Statistical analysis

A total of 35 patients would provide 80% power to detect a 6-month progression-free rate of 60% at a one-sided 2.5% alpha level under the null hypothesis of the 6-month progression-free rate equals to 40%. Considering a 10% discontinuation rate, 38 assessable patients were enrolled in the study. Activity was assessed in all patients who received at least one dose of camrelizumab, had measurable disease at baseline and had one or more post-baseline scans or discontinued because of progressive disease or a treatment-related adverse event (full analysis set). Safety was assessed in all patients who received at least one dose of camrelizumab (all-patients-as-treated population).

For objective response, 95% CIs were generated using the exact binomial distribution. Patients without response data were considered as non-responders. We used the Kaplan-Meier method for estimating PFS, OS and duration of response. Exploratory, post-hoc analysis of the association between clinical response and PD-L1 expression, TMB, bTMB or tumor immune microenvironment was done in the full analysis set. For all analyzes, p value <0.05 was considered to be statistically significant, and a CI of 95% was used (95% CI). The SPSS V.22.0 software was used for statistical analysis.

Results

Patients

Between February 2018 and April 2019, 54 patients were screened for eligibility. Of these patients, 16 (30%) were deemed ineligible because they did not meet the inclusion criteria or met the exclusion criteria (figure 1). One patient withdrew his consent before first treatment. Thirty-seven enrolled patients were treated with at least one dose of camrelizumab and were included in the primary analysis. The baseline characteristics of the enrolled participants are shown in online supplemental table S1.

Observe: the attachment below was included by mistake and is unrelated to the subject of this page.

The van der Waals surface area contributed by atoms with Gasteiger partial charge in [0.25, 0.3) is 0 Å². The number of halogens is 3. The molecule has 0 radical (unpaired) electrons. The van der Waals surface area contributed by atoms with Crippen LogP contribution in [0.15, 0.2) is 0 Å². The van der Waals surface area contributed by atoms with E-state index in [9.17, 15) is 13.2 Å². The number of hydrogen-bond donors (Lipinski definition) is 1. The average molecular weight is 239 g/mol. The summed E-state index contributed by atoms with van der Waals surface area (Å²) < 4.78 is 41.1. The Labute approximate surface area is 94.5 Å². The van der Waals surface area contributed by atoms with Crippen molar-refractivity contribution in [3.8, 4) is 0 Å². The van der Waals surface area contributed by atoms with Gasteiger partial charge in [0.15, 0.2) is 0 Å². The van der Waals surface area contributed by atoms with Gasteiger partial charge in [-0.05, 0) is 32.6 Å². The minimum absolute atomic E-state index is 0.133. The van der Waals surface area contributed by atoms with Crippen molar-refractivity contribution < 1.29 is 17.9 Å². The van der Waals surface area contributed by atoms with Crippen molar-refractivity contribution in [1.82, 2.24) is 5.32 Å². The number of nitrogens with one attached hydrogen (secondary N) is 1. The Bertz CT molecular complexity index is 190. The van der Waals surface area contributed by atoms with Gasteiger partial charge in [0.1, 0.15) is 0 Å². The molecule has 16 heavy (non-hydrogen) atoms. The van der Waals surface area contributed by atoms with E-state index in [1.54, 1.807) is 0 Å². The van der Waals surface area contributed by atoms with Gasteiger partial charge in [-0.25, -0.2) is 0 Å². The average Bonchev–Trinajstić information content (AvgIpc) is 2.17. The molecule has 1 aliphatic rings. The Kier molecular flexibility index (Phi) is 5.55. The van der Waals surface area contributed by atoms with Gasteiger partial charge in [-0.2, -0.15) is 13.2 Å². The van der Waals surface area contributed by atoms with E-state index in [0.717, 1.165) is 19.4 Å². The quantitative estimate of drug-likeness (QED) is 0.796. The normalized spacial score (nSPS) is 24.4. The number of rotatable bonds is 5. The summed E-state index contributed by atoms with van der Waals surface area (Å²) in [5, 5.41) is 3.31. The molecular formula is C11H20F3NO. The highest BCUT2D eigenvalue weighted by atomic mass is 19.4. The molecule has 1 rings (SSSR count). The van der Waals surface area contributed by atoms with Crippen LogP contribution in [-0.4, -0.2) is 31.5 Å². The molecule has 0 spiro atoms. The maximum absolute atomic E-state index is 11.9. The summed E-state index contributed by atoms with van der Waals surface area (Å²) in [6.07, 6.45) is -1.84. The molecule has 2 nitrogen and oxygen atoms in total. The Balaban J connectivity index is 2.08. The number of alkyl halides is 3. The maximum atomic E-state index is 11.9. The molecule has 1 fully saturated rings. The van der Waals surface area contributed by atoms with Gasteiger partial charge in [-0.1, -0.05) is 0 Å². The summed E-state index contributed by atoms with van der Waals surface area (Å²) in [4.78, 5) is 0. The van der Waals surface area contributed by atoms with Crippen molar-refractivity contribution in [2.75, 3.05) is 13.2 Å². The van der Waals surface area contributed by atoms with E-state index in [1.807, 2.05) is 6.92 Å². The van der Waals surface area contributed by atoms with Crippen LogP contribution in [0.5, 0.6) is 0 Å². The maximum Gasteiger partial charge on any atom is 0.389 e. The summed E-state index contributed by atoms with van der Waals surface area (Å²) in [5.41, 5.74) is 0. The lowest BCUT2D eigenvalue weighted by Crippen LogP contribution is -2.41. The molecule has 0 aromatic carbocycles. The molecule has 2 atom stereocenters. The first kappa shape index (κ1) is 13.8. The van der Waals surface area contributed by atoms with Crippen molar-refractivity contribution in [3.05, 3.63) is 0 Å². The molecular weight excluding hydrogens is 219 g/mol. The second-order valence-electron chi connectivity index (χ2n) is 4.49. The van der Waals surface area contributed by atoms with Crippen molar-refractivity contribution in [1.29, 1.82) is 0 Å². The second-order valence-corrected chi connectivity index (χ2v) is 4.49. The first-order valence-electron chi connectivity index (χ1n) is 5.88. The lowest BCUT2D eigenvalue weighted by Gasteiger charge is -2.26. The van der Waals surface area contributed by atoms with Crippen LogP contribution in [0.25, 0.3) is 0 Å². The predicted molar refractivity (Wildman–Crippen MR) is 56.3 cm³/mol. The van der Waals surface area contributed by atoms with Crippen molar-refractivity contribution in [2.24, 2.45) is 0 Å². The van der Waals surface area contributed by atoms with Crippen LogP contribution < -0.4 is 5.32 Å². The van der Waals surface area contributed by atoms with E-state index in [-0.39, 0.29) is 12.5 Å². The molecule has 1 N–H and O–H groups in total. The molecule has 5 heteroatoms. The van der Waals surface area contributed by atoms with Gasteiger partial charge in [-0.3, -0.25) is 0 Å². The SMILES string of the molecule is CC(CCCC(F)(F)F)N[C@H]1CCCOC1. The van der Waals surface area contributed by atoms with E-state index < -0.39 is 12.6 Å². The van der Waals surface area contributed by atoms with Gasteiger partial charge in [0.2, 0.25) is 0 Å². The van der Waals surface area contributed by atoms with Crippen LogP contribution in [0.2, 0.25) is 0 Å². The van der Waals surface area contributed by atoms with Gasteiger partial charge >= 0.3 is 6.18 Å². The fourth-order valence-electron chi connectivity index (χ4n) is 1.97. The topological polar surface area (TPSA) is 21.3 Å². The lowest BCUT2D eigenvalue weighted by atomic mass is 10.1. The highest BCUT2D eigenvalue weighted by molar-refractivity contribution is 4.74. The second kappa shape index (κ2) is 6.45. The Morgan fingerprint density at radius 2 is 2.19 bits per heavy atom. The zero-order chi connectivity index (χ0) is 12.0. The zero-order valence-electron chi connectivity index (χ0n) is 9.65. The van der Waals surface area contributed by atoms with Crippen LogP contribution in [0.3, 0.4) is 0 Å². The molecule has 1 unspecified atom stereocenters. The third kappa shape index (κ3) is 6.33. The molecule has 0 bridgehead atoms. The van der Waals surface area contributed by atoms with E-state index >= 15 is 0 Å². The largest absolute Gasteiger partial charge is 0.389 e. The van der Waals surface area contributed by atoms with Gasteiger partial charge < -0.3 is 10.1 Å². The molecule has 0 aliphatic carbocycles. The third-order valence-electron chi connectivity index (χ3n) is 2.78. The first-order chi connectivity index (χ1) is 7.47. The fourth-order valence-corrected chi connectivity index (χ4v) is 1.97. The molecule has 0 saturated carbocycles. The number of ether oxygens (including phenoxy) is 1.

Supplemental material

Figure 1

Flow of participants in the study.

As of data cut-off on August 1, 2020, the median duration of follow-up was 11.8 months (IQR 7.4–19.1) and on this date, 1 (2.7%) out of the 37 participants who had received at least one dose of camrelizumab were still receiving the treatment. The most common reasons for treatment discontinuation were progressive disease in 30 (81%) participants and adverse events in 2 (5%) participants (figure 1).

Efficacy

As data cut-off, 30 (81%) out of 37 participants had died or had disease progression. At 6 months, 18 out of the 37 patients were still alive and progression-free, giving a 6-month PFS of 50% (95% CI 33 to 65). The median progression-free survival (mPFS) was 6.1 months (95% CI 5.1 to 6.8; figure 2A). As data cut-off, 29 (78%) out of the 37 participants in the study had died and the mOS was 11.8 months (95% CI 8.3 to 15.4; figure 2B). The mPFS was 6.9 months in patients with gallbladder cancer versus 5.4 months in patients with cholangiocarcinoma (figure 2C). The mOS was 13.0 months in gallbladder cancer versus 11.2 months in cholangiocarcinoma (figure 2D).

Figure 2

Kaplan-Meier curves for progression-free survival and overall survival in the intent-to-treat (ITT) population (A, B) and primary site subgroups (C, D).

An objective response was recorded in 20 (54%) out of 37 participants (95% CI 38 to 69; table 1) who had received at least one dose of camrelizumab plus GEMOX. 20 (54%) participants had partial response, 13 (35%) had stable disease and 3 (8%) had progressive disease. One patient discontinued treatment because of treatment-related adverse event before first radiographic assessment. Disease control was reported in 33 (89%; 95% CI 75 to 96) out of the 37 treated participants (table 1). The median time to response was 2.7 months (range 1.8–13.7; figure 3A). As data cut-off, 1 of the 20 responses were ongoing and the median duration of response was 4.8 months (95% CI 1.4 to 19.5 months). 30 (83%) out of 36 assessable patients had a decrease in tumor size as compared with baseline and the median change from baseline was −35% (figure 3B).

Figure 3

Characteristics of objective response in patients with camrelizumab plus gemcitabine and oxaliplatin (GEMOX). (A) Duration of response (N=20). (B) The maximum percentage reduction from baseline in target lesions (N=36). One patient discontinued because of treatment-related adverse effect before first radiographic assessment and was not included.

Table 1

Clinical activity of camrelizumab plus gemcitabine and oxaliplatin (GEMOX) in patients with advanced biliary tract cancer

Safety

At least one treatment-related adverse event occurred in 36 (97%) of 37 participants (grade 3–4 in 26 (70%) patients; table 2). The most common treatment-related adverse events were fatigue (27 (73%)) and fever (27 (73%)). The most frequent grade 3 or worse adverse events were hypokalemia (7 (19%)), fatigue (6 (16%)), nausea, neutropenia, gamma-glutamyl transferase (GGT) increased and biliary tract infection (5 (14%) each). Two (5%) participants discontinued treatment after an adverse event, including one (3%) patient with immune-related pneumonitis and one (3%) with skin reaction.

Table 2

Treatment-related adverse events

Biomarkers